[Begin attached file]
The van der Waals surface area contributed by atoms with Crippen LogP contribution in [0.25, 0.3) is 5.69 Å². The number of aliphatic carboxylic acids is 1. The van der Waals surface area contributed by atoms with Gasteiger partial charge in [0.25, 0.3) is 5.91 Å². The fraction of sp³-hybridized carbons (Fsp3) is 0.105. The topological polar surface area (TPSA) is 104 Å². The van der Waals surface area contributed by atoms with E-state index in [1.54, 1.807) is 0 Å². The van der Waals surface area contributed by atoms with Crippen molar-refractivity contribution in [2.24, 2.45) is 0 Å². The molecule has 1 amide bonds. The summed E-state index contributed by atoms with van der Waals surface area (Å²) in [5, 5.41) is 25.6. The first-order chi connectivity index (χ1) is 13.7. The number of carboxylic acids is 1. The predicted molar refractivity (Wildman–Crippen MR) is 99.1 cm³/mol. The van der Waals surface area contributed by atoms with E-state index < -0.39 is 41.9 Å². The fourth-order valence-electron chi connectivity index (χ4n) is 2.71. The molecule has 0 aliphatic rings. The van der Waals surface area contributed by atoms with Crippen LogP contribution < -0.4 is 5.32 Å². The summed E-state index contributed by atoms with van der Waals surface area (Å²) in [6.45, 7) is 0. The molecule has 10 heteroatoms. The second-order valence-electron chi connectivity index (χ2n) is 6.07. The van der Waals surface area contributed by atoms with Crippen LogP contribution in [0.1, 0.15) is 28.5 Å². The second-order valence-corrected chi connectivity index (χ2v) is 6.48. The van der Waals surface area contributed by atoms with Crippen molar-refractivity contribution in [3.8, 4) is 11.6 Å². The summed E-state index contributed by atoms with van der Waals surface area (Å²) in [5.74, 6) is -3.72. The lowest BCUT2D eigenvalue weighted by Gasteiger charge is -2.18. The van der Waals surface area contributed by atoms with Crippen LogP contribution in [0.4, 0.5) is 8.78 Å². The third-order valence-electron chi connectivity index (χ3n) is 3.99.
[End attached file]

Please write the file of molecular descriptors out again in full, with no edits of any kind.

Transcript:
The van der Waals surface area contributed by atoms with Crippen LogP contribution in [0.25, 0.3) is 5.69 Å². The number of aliphatic carboxylic acids is 1. The van der Waals surface area contributed by atoms with Gasteiger partial charge in [0.25, 0.3) is 5.91 Å². The fraction of sp³-hybridized carbons (Fsp3) is 0.105. The topological polar surface area (TPSA) is 104 Å². The van der Waals surface area contributed by atoms with E-state index in [1.54, 1.807) is 0 Å². The van der Waals surface area contributed by atoms with Crippen molar-refractivity contribution in [2.24, 2.45) is 0 Å². The molecule has 1 amide bonds. The summed E-state index contributed by atoms with van der Waals surface area (Å²) in [5, 5.41) is 25.6. The first-order chi connectivity index (χ1) is 13.7. The number of carboxylic acids is 1. The predicted molar refractivity (Wildman–Crippen MR) is 99.1 cm³/mol. The van der Waals surface area contributed by atoms with E-state index < -0.39 is 41.9 Å². The fourth-order valence-electron chi connectivity index (χ4n) is 2.71. The molecule has 0 aliphatic rings. The van der Waals surface area contributed by atoms with Crippen LogP contribution < -0.4 is 5.32 Å². The summed E-state index contributed by atoms with van der Waals surface area (Å²) in [6.45, 7) is 0. The molecule has 10 heteroatoms. The second-order valence-electron chi connectivity index (χ2n) is 6.07. The van der Waals surface area contributed by atoms with Crippen LogP contribution in [0.1, 0.15) is 28.5 Å². The second-order valence-corrected chi connectivity index (χ2v) is 6.48. The van der Waals surface area contributed by atoms with Crippen molar-refractivity contribution in [3.8, 4) is 11.6 Å². The summed E-state index contributed by atoms with van der Waals surface area (Å²) in [5.74, 6) is -3.72. The lowest BCUT2D eigenvalue weighted by Gasteiger charge is -2.18. The van der Waals surface area contributed by atoms with Crippen LogP contribution in [0.4, 0.5) is 8.78 Å². The third-order valence-electron chi connectivity index (χ3n) is 3.99.